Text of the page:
Tuesday, March 17, 2009

He Blinded Me With Science

I didn't have the Reformeisters pegged as 80's music fans, but they're sounding an awful lot like one of those hit radio stations that pander to Generation X. Expanding the Tories' reach among forty-somethings must be Harpoid's latest brilliant strategy.

As their performance over the past couple of days demonstrates, the Reformeisters' repetoire spans the best from the decade that brought us the mullet.

Exhibit A
Here's Preston Manning in today's Globe:

I know, it's a sordid piece of drivel -- even skimming it could harm your brain. So here's one of the best bits from his Hooray for Sciency mission:

A good starting point would be to organize, within the next six weeks, a one-day, high-profile gathering in Ottawa of the country's top science practitioners, administrators, entrepreneurs, investors and communicators. The purpose would be to showcase what they and their peers can contribute to all of the above, especially economic recovery.
This event would be organized by a professional event-planning company, not an agency or company with a vested interest in federal science spending or policy.
Attendees would spend at least half their time in as many meetings as could be arranged with MPs, senators, senior civil servants and media representatives to convey a single, positive, amply illustrated message: Canada's science and technology community stands ready and willing to do its part to assist in coping with the recession if given the direction, opportunity and resources to do so.

Yay! Scienticians can now grab their rightful place alongside the professional scientists in elitist universities. Now what would that gathering look like? Well, Manning is clearly channeling Thomas Dolby:

All you have to do is make Manning's voice an octave lower, and he's a dead ringer for the old dude on the video who exclaims, "Science!!"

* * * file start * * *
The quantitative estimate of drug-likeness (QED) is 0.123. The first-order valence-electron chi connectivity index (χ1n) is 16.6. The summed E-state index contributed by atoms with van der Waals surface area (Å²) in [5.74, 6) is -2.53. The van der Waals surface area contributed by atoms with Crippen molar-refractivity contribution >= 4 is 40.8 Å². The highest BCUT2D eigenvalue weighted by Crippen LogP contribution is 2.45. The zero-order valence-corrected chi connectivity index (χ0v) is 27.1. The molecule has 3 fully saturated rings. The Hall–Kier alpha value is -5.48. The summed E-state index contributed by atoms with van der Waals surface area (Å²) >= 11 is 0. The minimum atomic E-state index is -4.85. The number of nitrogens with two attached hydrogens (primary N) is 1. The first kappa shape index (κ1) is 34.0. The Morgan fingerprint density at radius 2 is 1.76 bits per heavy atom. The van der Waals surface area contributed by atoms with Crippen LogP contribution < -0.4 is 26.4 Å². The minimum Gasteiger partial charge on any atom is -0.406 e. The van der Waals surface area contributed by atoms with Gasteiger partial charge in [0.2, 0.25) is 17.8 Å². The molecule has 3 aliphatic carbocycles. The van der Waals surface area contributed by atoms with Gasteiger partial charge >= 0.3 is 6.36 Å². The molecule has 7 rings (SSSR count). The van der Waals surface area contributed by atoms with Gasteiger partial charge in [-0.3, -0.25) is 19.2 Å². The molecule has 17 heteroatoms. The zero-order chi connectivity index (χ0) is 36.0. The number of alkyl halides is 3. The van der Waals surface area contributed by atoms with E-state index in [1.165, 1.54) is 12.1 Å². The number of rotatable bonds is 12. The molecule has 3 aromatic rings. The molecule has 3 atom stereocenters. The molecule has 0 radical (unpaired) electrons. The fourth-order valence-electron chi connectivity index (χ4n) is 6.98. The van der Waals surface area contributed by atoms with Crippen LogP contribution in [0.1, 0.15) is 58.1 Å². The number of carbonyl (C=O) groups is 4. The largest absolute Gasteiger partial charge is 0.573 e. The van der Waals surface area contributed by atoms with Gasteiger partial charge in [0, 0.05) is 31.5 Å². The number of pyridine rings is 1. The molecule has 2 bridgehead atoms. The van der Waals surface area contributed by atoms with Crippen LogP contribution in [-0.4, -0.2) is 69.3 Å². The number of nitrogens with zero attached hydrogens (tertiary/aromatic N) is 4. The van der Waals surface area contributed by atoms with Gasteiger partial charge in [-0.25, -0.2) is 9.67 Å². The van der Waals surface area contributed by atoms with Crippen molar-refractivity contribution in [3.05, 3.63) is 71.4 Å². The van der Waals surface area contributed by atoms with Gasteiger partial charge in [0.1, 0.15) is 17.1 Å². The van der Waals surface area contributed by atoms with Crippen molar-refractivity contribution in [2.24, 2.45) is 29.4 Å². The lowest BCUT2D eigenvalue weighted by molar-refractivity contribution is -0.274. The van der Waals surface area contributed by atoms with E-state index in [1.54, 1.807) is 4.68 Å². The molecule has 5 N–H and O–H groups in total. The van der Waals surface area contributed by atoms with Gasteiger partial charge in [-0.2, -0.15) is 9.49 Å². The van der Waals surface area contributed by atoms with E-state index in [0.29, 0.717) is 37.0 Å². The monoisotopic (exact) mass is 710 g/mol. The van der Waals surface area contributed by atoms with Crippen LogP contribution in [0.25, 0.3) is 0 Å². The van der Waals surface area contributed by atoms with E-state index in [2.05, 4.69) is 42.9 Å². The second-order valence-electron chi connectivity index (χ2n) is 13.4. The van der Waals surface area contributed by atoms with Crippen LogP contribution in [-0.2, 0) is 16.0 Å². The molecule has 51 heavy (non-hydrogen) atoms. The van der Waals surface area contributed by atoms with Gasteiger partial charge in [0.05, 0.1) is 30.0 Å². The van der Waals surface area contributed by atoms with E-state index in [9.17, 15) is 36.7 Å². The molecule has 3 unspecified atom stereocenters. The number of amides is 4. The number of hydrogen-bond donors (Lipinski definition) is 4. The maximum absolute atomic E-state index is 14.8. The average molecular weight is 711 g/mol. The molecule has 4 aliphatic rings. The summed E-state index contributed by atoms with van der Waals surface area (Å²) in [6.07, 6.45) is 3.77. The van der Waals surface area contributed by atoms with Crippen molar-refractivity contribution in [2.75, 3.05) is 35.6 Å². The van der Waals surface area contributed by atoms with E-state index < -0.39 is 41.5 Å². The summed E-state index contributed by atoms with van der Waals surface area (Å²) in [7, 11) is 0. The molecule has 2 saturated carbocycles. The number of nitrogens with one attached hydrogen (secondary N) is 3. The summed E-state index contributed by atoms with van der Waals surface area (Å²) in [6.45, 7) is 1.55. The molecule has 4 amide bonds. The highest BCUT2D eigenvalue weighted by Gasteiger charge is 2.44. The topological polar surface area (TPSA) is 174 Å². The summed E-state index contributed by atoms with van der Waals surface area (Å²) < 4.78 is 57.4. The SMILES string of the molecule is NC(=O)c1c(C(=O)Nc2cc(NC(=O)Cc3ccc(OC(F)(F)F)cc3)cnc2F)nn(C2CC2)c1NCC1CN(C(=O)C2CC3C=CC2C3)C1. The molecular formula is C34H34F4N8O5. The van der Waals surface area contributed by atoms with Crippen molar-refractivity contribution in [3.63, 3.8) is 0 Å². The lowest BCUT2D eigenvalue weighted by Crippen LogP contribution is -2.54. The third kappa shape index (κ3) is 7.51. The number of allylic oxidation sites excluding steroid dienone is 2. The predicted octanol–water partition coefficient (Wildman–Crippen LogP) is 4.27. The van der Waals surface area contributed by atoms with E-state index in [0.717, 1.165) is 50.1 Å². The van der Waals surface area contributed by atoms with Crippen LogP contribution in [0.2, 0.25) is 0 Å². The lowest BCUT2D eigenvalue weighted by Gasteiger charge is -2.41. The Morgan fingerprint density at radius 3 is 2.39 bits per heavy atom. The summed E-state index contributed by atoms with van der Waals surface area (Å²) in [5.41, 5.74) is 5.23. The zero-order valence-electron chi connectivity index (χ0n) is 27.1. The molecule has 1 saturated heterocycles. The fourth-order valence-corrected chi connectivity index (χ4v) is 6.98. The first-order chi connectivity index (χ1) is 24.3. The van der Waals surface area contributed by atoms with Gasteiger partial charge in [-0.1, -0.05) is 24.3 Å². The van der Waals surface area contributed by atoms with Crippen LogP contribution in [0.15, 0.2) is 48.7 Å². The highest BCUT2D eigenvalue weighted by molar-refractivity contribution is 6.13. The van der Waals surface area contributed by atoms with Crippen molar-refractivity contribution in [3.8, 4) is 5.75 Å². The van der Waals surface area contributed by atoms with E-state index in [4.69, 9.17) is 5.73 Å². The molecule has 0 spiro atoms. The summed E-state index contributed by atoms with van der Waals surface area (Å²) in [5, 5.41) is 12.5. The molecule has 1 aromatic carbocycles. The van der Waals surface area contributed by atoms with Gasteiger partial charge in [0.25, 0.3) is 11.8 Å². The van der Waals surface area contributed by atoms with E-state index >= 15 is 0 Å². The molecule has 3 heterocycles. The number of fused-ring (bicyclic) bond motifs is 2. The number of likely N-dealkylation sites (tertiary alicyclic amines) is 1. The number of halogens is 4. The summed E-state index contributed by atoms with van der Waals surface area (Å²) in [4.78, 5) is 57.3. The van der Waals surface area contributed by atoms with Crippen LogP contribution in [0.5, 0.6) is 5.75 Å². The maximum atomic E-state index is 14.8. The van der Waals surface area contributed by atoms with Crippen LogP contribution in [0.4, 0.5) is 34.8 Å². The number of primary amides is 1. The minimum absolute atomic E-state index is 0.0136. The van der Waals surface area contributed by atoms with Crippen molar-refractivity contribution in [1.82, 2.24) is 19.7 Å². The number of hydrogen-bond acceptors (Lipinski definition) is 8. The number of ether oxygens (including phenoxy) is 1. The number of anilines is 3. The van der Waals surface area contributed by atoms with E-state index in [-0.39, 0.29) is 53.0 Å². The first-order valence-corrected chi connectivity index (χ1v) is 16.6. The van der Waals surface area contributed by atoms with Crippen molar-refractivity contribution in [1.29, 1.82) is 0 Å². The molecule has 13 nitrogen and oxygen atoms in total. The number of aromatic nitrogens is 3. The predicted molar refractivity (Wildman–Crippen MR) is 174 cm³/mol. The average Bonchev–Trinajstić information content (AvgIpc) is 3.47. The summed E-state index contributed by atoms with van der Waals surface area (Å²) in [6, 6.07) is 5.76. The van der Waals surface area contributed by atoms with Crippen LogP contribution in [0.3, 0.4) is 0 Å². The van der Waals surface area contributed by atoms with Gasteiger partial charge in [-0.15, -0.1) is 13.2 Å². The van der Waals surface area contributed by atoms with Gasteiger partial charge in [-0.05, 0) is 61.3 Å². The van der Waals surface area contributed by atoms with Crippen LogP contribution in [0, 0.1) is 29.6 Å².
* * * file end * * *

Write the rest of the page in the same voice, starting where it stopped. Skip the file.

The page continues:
Exhibit B
Here's Gary Goodyear in today's Globe:

I'm sure he's at a loss to explain why his evolutionary skepticism is creating such a fuss. Like Manning, he's twitching with excitement about all the sciency learning that will enable us to learn truthy things:
“I do believe that just because you can't see it under a microscope doesn't mean it doesn't exist. It could mean we don't have a powerful enough microscope yet. So I'm not fussy on this business that we already know everything. … I think we need to recognize that we don't know.” Asked to clarify if he was talking about the role of a creator, Mr. Goodyear said that the interview was getting off topic."

But his rhetoric soars even higher than Manning's high-pitched call to arms. For Goodyear, the fate of the free world depends on our scienticians:
“Now I have got a portfolio that I am absolutely passionate about and frankly connected to,” he said, adding that his days of experimenting with engines in high school automotive class gave him an appreciation for what it feels like to come up with something new.
“When I was in high school, we were already tweaking with a coil that would wrap around the upper [radiator] hose and it got an extra five miles to the gallon. … So I've been there on this discovery stuff.”
Commercializing research – the focus of the government's science and technology policy – is an area where Canada needs to make improvements, he says.
If we are going to be serious about saving lives and improving life around this planet, if we are serious about helping the environment, then we are going to have to get some of these technologies out of the labs onto the factory floors. Made. Produced. Sold. And that is going to fulfill that talk. So yes, we have to do all of it, we have to do discovery … but it can't end there.”

Passion, commercialism, engines, saving lives, and a whiff of scientology...if you think that combination sounds familair, you're right. Like Manning, Goodyear is channeling another one-hit wonder from the 80's:

As another pop-culture star who got his start in the 80's once said, "It's funny cause it's true."

But there's no doubt that Goodyear's creationism will take your breath away.

News Cycle Digestion Update:

Well, this news cycle got digested before bedtime. Not sure what's more pathetic: having your Science Minister being forced to say he believes in evolution (did he say what type of evolution?); or having your Industry Minister being forced to say that his research and development includes the humanities.


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